My compliments to Mr Shahbaz Sharif for taking keen interest in promoting the cause of school education and significant steps to provide standard educational facilities to the poor and the disadvantaged.
Noteworthy are his initiatives to establish computer labs in all government high schools and set up Danish schools for the talented but poor boys and girls. A landmark contribution on his part is the creation of the Education Endowment Fund and providing billions of rupees to deserving students and educational institutions.
There is, however, so much more to do to improve and streamline school education system. In a previous column, I had pinpointed some of the weaknesses and distortions, which affect the working of government high schools. Let me recall some of the pointed out lacks and defaults: “A number of educationists, including headmasters and old teachers, I talked to, singled out teachers’ apathy and lack of passion to teach as a major deficiency. Teachers, generally, take their task as a joyless routine with the result that the learning environment remains uninspiring. This in spite of a big raise in their salary. Their main interest is making money through tuition of the school students - in many places at the school premises after the classes are over.
“Another critical point is that the total time for instruction - short school hours, frequent holidays, long vacations, special declamation sessions, daily assembly and other breaks - leave grossly reduced time to complete studies, which have gained volume over the years. Add to this, the frequent teachers’ absenteeism.
“A disturbing development has been the transfer of English teachers from the primary schools to the high schools without replacements. Now that education in the sixth class onwards is in English medium, most of the students coming from primary schools - poorly (or not at all) taught English language - are just not in a position to read or comprehend the subjects in English. This has posed a serious problem. Another baffling phenomenon is that a large number of teachers selected for posting in rural areas reside in the cities. Thousands of them travel long distances (in some case as far as 80 kilometres) to reach the school in the morning and then return home. They are not entitled to any conveying allowance. Thus, they sometimes skip classes and save cost of travel.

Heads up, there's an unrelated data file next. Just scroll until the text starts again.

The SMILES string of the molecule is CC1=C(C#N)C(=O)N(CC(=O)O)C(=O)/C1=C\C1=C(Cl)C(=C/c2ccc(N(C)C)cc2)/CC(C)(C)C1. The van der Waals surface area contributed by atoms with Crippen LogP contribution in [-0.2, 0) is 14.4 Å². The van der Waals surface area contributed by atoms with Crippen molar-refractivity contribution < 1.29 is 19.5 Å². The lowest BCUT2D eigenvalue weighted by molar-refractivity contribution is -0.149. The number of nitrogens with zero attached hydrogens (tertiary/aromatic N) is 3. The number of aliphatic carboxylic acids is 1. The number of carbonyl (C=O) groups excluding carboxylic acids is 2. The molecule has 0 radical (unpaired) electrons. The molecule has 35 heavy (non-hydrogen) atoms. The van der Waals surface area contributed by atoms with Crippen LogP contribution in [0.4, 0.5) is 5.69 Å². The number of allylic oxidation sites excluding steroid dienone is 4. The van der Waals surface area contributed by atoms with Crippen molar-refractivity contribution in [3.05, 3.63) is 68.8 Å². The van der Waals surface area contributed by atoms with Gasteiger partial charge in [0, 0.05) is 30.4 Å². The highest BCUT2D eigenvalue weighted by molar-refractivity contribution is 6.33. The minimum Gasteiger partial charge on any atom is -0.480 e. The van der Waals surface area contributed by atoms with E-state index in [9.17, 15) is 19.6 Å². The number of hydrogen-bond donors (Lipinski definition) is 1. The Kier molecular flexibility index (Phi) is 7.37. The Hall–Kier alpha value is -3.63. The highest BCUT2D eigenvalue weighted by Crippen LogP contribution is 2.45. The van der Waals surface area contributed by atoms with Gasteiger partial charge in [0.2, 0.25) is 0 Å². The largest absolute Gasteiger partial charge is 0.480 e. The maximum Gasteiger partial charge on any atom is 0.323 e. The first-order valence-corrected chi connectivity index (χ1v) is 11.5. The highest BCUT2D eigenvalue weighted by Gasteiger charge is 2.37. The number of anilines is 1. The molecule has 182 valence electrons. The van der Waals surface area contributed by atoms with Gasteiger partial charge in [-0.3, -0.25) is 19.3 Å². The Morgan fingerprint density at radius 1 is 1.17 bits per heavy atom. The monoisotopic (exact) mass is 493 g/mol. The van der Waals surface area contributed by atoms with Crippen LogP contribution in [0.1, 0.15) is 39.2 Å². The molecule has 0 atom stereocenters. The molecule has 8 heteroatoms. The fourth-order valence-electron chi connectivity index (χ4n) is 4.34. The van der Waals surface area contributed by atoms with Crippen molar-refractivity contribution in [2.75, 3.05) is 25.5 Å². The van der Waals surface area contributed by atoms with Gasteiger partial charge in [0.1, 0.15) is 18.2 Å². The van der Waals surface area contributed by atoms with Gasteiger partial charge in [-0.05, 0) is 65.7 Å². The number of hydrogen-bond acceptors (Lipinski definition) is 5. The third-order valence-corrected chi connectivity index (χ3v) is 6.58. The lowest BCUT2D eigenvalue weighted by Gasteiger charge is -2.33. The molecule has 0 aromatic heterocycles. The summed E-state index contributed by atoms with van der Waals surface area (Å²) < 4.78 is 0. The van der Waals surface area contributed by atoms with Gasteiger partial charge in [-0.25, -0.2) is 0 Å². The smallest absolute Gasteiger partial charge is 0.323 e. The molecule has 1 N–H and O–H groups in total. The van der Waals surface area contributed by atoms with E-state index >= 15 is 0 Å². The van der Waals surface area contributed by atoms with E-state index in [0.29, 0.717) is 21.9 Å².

“The mother of most of the evils of the school system almost unanimously voiced by a number of senior teachers and supervisory administrative staff, is blatant political interference. MPAs and MNAs literally order officers and headmasters to do their bidding in matters of discipline. Even the assignment of teachers to different classes is sometimes dictated by politicians. There is also the unpardonable practice of getting relatives and hangers-on appointed as teachers. In most such cases, these appointees remain at home and seldom visit the schools or their offices. Even strong-willed headmasters yield to such pressures for the fear of being transferred to far-off places.
“Last but not the least, most of the libraries and science laboratories in the government high schools either remain closed or infrequently used. Most of the 9th and 10th class science students in a number of high schools in the districts I talked to never had been to a science laboratory.”
I have penned this column to draw the Chief Minister’s personal attention to find time to focus on the Challenge of Literacy . Rhetorically, it is often stated by our leaders that without literacy , there can be no sustained development and that no real progress can be made if the bulk of the population of a country remains illiterate.